I greatly dislike the new look of KMart and shop there only on rare occasions. Unfortunately, bag checks have become a necessity for many shops, I am happy to give the staff a look but I will not queue again at the shop exit for it and I don’t think there is no legal requirement for me to do so.
There is no legal requirement, but not doing so is considered a breach of agreement/contract. The store, should they chose, could take some form of action against those who chose not to show bags when existing.
While showing bags is a nuisance, unfortunately it is a necessity of business to reduce shoplifting/theft. If everyone were law abiding, then it would not be needed.
Interesting enough I visited Bunnings last Friday to look for something (which they ended up not having) and left the store the same time as two staff leaving for the day. The person on exist checked their bags on departing. So working for Bunnings (being in uniform) does not excuse their bags being checked on leaving so it looks like Bunnings doesn’t trust its own staff either. I suppose if it is good for the goose, it is good for the gander.
There is no contract to breach. Even if they have correctly well displayed “condition of entry” signs, this doesn’t form any sort of legally binding contract. If you refuse to have your bag checked there is no “action” the business can take against you in Court. There is no contract.
The best business could do is ban you from the store - but they can do that for any reason as they’re private property and it has nothing to do with refusing a bag check. They could detain you if they suspect you have stolen something, but they open themselves up to a whole world of pain if they’re wrong,
Accepting tbe T&Cs on entry means one agrees to the conditions (offer) of entry. Agreement of the conditions outlined for entry could be seen as a contract/agreement between parties. I would assume that the sales t&cs for Bunnings would state about the verification of purchases. If they are included in the sale t&cs, it is a legally binding contract.
Yes, the most likely action would be to ban one’s future entry. If one then enters again, one could be charged with tresspass and/or, possibly subject of a court order. This is possibly a path one would not like to test, especially when one can readily show ones bags in accordance with entry t&cs to remove any potential conflict.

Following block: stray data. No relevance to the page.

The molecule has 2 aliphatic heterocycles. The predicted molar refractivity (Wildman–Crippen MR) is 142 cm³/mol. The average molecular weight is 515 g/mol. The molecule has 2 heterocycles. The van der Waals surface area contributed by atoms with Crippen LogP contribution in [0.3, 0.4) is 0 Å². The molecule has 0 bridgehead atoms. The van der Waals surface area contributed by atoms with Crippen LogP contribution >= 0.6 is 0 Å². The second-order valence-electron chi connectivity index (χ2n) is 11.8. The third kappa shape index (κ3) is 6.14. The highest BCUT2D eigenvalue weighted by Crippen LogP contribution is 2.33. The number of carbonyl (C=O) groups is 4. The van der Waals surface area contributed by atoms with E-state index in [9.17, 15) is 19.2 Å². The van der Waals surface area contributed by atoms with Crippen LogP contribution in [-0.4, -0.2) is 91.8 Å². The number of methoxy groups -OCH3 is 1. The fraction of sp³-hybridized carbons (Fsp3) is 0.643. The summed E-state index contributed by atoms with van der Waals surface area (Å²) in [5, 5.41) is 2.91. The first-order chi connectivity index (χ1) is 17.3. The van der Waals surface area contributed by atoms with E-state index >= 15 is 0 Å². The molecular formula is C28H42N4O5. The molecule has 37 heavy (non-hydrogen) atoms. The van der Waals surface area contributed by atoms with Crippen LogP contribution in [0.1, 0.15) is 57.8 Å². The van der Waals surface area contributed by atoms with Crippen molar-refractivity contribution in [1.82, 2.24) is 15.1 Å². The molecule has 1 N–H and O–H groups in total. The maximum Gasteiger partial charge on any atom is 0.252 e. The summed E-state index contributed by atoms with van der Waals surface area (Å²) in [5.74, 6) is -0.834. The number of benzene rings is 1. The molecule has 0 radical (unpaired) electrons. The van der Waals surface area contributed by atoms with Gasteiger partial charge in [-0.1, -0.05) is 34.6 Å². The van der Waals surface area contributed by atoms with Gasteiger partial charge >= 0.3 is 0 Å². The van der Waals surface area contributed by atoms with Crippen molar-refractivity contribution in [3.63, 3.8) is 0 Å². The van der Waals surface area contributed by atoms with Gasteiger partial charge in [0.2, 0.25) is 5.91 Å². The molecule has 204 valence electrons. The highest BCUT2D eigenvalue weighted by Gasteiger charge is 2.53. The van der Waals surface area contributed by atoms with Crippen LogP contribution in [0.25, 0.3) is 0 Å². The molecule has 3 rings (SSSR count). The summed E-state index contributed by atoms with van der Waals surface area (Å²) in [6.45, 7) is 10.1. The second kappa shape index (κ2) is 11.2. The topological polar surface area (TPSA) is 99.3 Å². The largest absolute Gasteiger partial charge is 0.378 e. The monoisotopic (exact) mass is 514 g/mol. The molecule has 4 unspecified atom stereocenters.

There is no enforceable contact created by entering the store that binds a customer to having their bags searched. It’s as simple as that. You are completely mistaken in your belief. There is no cause of action. There are no damages. There is no consideration.
Sales terms and conditions are irrelevant.
Call me cynical, but you’ve just offered legal advice before attacking someone else for doing the same. Are you a lawyer? Or is there some source for your statement?
The source is the 2 semesters of contract law I did at law school while studying my LLB. I am not offering legal advice, I’m offering an opinion. Which is what he was doing (albeit wrongly), I will edit that.
Exactly what are the concerns here?
If I walk out of a store EG Bunnings and ignore the request for a bag or receipt check is that OK?
If we stop checking customers leaving stores on the basis that if you can remove goods unpaid for from a store that is OK?
It follows that to make these two groups happy the community that pays for their goods is happy to pay extra to cover the cost of store thefts and to ensure some store customers never have to produce a docket or bags at the store exit with varying motivations for doing so.
Is the proposition legally sound?
Is it more important that it is acceptable from a community or moral viewpoint?
The community typically accepts minority positions and practices, providing they do not affect or impact or place a cost on the rest of the community.
Hopefully most of us feel guilt and support our communities.
There are always solutions:
Eliminate the problem by supporting a consumer change to the law to require all bags to be left at the front door on entry! We may be lucky for now that most stores do not enforce this practice. I doubt there is any legal argument to the contrary on this one?
The main issue with that is who’s responsibility is it to care for the bags? And what about items you buy in the store that you may not be comfortable with someone checking? Unfortunately that probably doesn’t fix the issue.
To make my position clear, I think if a store wants to check your bag and has signage saying so it’s probably just easiest to comply. I think there are better ways though and I’m interested to hear what everyone is coming up with.
The Sales T&C are important and most of us don’t read these prior to making a purchase. Purchasing a product means one agrees to the sale contract and its conditions. I understand the only way to by the provided sale T&Cs is either go elsewhere for the purchase or for one to get agreement from the retailer for ones own sale T&Cs. The later is highly unlikely unless one is a major customer and may include different payment terms etc.
I have first hand experience of working in a bulk supply operation where product existing the site operations could be inspected and verified to ensure that there were consistent with the sale docket. This inspection and verification we clearly stated as part of the standard sale contract/T&Cs. The sales T&Cs, which were prepared in consultation with applicable advice (we were fortunate that one of the shareholders specialised in contract law), allowed staff at the operations to check product against the docket. At the time I recall be told by another independent person that the T&Cs were reasonable based on site evidence of losses. There was concern at the time that we could be challenged a the argument that police need court enforceable search warrants to do the same thing…but as the site entry conditions specified this action, then they were included in the sales T&C to make them enforceable/allow the company to take action if needed. Other special conditions I can recall related to reclaim of product loaded by not included on dockets. This occurred a number of times in the first few weeks of the new conditions being implemented.